Frederik Eksteen and Berco Wilsenach
In the Artist’s Statement he states that the artworks have a “mythical understanding of images” shared by prehistoric art. He tries to think about” ambiguity where the image exists somewhere between the natural and supernatural. Cave images are a fetish to bring the animal closer yet there is an “insurmountable distance between animal and human worlds”. Even in our cynical present the “tension between what an image can and cannot do is an enigma we still can’t let go of”
As you enter the Gallery these works are on the left wall.
The series of 16 paintings in oil on glass (with a limited palette) mounted over the inkjet print. The prints are a complicated matrix of connected fine lines.
On the opposite wall are these artworks
On the back wall is the largest piece, where the artist has employed the same somber palette. The extremely subtle underpainting in metallic copper, gold and silver washes gives a soft glow to the work. The inkjet print of connecting lines and the contour lines of bodies are intricate. In some areas thin and whimsical and in other areas dense and intense, describing body parts, hands, feet, heads, sometimes almost subsumed by oil paint and others clearly visible. The next layer of oil painting is also sometimes very thin and other areas are thick and dark. I kept going back to discover new images emerging.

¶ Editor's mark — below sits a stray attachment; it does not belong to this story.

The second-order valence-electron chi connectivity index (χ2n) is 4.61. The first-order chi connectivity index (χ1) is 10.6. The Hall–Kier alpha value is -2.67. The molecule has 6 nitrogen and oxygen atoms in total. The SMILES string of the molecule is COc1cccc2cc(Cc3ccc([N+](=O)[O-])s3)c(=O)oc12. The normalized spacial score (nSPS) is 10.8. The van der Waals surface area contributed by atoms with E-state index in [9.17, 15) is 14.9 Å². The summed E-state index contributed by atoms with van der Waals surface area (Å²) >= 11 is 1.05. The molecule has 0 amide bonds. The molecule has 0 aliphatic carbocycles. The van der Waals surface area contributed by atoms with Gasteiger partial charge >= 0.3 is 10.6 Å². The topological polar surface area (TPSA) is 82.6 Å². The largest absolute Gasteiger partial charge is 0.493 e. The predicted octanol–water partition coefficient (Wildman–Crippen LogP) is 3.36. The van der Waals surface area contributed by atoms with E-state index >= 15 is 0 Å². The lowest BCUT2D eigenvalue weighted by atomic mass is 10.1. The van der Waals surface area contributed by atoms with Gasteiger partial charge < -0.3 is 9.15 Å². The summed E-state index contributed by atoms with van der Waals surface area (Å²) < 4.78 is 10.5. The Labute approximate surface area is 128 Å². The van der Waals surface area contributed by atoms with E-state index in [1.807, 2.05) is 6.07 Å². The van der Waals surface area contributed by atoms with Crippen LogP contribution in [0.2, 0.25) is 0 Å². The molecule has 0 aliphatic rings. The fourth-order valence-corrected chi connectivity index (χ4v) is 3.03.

Here are some close-up areas:
On the third wall are his Rogue Taxidermy series.
These are in editions of 15, Inkjet on archival paper29.7X42.8 cm.
I loved this exhibition and could spend days looking at the techniques the artist has used.
The Light Boxes by Berco Wilsenach are also beautiful.
Images are caught between layers of glass with a milky pale muted green glow. Unfortunately I could not get a photograph without a reflection and so I don’t do justice to these works.
The exhibition ends on November 14th at Gallery 2.